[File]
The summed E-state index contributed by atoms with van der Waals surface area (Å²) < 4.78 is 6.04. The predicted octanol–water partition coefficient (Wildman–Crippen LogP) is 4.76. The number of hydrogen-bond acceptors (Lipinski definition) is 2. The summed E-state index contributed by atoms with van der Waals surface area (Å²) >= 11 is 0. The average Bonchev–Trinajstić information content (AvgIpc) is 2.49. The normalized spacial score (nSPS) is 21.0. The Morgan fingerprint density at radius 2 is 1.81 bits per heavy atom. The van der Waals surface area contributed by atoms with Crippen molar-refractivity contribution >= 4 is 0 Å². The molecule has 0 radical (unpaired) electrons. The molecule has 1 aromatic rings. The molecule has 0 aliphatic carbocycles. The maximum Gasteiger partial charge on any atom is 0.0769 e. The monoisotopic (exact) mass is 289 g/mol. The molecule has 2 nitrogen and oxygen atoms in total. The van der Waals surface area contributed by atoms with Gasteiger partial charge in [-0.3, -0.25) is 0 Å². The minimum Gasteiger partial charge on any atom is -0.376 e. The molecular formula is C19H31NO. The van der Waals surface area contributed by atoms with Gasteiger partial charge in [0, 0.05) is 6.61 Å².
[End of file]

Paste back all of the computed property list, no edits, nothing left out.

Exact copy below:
The summed E-state index contributed by atoms with van der Waals surface area (Å²) < 4.78 is 6.04. The predicted octanol–water partition coefficient (Wildman–Crippen LogP) is 4.76. The number of hydrogen-bond acceptors (Lipinski definition) is 2. The summed E-state index contributed by atoms with van der Waals surface area (Å²) >= 11 is 0. The average Bonchev–Trinajstić information content (AvgIpc) is 2.49. The normalized spacial score (nSPS) is 21.0. The Morgan fingerprint density at radius 2 is 1.81 bits per heavy atom. The van der Waals surface area contributed by atoms with Crippen molar-refractivity contribution >= 4 is 0 Å². The molecule has 0 radical (unpaired) electrons. The molecule has 1 aromatic rings. The molecule has 0 aliphatic carbocycles. The maximum Gasteiger partial charge on any atom is 0.0769 e. The monoisotopic (exact) mass is 289 g/mol. The molecule has 2 nitrogen and oxygen atoms in total. The van der Waals surface area contributed by atoms with Gasteiger partial charge in [-0.3, -0.25) is 0 Å². The minimum Gasteiger partial charge on any atom is -0.376 e. The molecular formula is C19H31NO. The van der Waals surface area contributed by atoms with Gasteiger partial charge in [0, 0.05) is 6.61 Å².